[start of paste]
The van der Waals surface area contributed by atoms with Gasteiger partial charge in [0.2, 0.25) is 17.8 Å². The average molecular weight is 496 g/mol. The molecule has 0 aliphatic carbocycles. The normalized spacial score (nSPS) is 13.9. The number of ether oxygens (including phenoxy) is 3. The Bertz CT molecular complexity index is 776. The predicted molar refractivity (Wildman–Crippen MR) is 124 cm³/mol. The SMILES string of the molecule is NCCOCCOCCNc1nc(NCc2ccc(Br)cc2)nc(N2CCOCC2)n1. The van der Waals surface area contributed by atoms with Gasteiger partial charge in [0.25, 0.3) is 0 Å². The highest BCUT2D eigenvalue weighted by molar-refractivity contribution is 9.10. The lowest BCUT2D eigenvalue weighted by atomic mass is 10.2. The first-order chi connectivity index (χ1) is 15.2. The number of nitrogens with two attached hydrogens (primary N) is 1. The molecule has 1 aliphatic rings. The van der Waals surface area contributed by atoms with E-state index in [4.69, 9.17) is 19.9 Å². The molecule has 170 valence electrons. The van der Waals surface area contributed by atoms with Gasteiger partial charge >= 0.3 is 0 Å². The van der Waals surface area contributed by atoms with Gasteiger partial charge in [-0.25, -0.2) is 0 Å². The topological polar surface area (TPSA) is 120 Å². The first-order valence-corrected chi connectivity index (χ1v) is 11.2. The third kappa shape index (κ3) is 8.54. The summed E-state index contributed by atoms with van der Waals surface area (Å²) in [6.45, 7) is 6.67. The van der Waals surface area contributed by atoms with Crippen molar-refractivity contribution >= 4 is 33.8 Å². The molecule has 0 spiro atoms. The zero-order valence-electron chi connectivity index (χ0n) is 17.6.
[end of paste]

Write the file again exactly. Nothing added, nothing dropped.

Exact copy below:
The van der Waals surface area contributed by atoms with Gasteiger partial charge in [0.2, 0.25) is 17.8 Å². The average molecular weight is 496 g/mol. The molecule has 0 aliphatic carbocycles. The normalized spacial score (nSPS) is 13.9. The number of ether oxygens (including phenoxy) is 3. The Bertz CT molecular complexity index is 776. The predicted molar refractivity (Wildman–Crippen MR) is 124 cm³/mol. The SMILES string of the molecule is NCCOCCOCCNc1nc(NCc2ccc(Br)cc2)nc(N2CCOCC2)n1. The van der Waals surface area contributed by atoms with Gasteiger partial charge in [0.25, 0.3) is 0 Å². The highest BCUT2D eigenvalue weighted by molar-refractivity contribution is 9.10. The lowest BCUT2D eigenvalue weighted by atomic mass is 10.2. The first-order chi connectivity index (χ1) is 15.2. The number of nitrogens with two attached hydrogens (primary N) is 1. The molecule has 1 aliphatic rings. The van der Waals surface area contributed by atoms with E-state index in [4.69, 9.17) is 19.9 Å². The molecule has 170 valence electrons. The van der Waals surface area contributed by atoms with Gasteiger partial charge >= 0.3 is 0 Å². The van der Waals surface area contributed by atoms with Gasteiger partial charge in [-0.25, -0.2) is 0 Å². The topological polar surface area (TPSA) is 120 Å². The first-order valence-corrected chi connectivity index (χ1v) is 11.2. The third kappa shape index (κ3) is 8.54. The summed E-state index contributed by atoms with van der Waals surface area (Å²) in [6.45, 7) is 6.67. The van der Waals surface area contributed by atoms with Crippen molar-refractivity contribution >= 4 is 33.8 Å². The molecule has 0 spiro atoms. The zero-order valence-electron chi connectivity index (χ0n) is 17.6.